1 July 2013
Ask ten people in America if they know the difference between a watch and a warning, and you will likely find that many do not. I’m asked this question very frequently, and this in spite of the fact that we forecasters have been talking about it for years. Here in America, we’ve used the same system for five decades now, and perhaps it is time to look at improving it.
There were a couple of talks about this at the AMS Broadcast conference in Nashville last week (It was actually a joint conference on weather warnings), and I pointed out after one talk that the UK Met office has developed a system that is very good. I know this because I was driving in the UK awhile back, and heard a yellow warning for heavy rain. A few hours later as the weather worsened, and the water began rising it was changed to a red warning for flooding. Now, I did not know how their system worked, but I didn’t need to. Red means danger in my book, and is more serious than yellow.
The trick here is that they USE THE COLOURS IN THE WARNING MESSAGE!
Imagine my surprise when we stopped for a coffee break, and Patricia Boyle of the UK Met Office comes over and introduces herself. She thanked me for my comments because it was she who developed the system!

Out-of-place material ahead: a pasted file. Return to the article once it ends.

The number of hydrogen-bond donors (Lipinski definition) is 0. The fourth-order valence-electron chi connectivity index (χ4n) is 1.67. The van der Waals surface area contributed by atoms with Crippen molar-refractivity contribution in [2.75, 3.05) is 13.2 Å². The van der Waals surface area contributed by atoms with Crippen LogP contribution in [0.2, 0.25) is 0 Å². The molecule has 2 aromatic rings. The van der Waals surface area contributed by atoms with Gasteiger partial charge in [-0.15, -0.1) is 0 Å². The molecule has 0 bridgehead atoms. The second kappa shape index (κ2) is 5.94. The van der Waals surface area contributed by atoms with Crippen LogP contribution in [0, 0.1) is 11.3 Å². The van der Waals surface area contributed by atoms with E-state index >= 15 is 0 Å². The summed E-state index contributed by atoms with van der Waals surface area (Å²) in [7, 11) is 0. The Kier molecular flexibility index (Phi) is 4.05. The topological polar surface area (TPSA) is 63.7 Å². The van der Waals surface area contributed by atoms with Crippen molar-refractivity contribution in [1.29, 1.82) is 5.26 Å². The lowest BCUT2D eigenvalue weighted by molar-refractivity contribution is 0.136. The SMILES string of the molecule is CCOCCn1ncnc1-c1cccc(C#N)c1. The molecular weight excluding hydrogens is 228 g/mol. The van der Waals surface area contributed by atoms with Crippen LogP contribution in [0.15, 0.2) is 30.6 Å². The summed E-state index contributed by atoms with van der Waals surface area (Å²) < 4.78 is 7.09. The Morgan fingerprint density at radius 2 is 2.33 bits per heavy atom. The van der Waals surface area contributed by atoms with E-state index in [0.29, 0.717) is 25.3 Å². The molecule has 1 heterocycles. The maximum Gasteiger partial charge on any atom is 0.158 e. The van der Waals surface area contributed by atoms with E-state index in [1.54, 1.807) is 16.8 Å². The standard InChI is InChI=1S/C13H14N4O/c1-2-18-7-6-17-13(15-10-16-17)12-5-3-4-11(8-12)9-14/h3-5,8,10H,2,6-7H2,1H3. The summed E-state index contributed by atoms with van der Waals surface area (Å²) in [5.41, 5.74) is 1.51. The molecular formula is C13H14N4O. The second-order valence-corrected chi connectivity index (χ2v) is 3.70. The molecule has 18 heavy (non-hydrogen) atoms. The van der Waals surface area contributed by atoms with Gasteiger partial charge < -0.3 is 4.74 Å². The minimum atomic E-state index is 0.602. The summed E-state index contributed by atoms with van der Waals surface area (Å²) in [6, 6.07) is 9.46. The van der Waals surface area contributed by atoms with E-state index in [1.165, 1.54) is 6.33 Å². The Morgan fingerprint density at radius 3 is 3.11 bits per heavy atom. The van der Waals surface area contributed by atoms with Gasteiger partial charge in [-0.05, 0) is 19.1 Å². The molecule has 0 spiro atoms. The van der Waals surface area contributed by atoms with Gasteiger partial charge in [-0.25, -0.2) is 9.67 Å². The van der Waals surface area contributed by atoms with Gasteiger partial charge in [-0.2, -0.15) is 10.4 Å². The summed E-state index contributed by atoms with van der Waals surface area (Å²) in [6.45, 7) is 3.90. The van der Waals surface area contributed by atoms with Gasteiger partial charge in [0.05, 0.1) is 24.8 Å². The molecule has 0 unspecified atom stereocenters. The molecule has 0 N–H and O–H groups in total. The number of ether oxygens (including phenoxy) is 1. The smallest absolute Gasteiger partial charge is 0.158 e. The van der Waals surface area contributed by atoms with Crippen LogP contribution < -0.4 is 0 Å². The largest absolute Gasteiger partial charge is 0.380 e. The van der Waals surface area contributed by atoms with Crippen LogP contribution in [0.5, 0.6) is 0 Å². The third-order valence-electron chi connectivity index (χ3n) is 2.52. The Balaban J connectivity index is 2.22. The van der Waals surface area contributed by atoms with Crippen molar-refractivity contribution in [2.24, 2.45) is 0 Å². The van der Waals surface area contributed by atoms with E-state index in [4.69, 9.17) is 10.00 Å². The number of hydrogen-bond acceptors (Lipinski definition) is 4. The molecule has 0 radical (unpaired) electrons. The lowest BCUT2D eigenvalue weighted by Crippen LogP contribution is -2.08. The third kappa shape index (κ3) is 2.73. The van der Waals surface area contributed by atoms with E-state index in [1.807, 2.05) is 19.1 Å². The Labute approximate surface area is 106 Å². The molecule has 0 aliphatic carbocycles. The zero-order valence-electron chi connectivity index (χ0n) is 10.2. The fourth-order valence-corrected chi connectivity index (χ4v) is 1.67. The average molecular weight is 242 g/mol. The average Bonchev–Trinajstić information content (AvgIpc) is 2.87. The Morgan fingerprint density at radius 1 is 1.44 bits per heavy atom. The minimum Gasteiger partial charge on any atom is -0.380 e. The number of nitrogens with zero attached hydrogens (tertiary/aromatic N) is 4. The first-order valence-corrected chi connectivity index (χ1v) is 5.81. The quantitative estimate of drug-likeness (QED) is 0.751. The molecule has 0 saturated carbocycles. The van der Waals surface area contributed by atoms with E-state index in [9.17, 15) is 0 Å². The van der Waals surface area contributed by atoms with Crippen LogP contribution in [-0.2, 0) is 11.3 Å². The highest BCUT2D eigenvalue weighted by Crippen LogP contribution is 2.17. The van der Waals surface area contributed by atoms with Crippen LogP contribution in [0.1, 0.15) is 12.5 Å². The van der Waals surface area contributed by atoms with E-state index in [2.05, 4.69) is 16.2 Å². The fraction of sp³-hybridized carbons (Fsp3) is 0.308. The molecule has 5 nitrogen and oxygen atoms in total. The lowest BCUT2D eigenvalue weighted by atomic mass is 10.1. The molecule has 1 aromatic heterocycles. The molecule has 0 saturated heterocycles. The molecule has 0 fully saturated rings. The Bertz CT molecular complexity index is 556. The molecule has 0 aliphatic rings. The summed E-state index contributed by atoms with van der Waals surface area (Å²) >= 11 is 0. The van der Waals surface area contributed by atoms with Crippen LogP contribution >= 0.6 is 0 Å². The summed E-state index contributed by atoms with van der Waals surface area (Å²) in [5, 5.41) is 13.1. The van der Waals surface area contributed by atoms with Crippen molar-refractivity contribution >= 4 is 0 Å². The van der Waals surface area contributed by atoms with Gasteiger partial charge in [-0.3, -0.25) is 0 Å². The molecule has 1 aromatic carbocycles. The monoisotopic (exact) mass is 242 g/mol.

We do use colour coding in our warning maps on TV now and the NWS is using them on their website, but unfortunately it is far from standard. One station may use orange for a tornado warning and another red. There was a lot of talk among the broadcast mets about working to standardize it. In some cities this has already been done when local stations got together with the NWS.
It will be difficult to modernize our warnings, and we will have to make it so that it does not conflict with what people learned in the past, albeit not all of them! Perhaps something along the lines of a yellow alert tornado watch, and a tornado red warning? Using colour works, I know this from my own experience. We already use Amber alerts for missing kids don’t we!
Pat Boyle said they are getting many inquires about it from other countries, and a NOAA employee indicated that they have been looking at it as well. Change is never easy, and it will take a thick skin on the part of NOAA, and local broadcast meteorologists, but I can tell you as a group we have pretty thick one.
You cannot do this job for 30 years without developing one!
Note: “Colour” can be spelled “color” as well. I have always spelled it colour because a teacher once told me to pick one way and stick with it. So I did!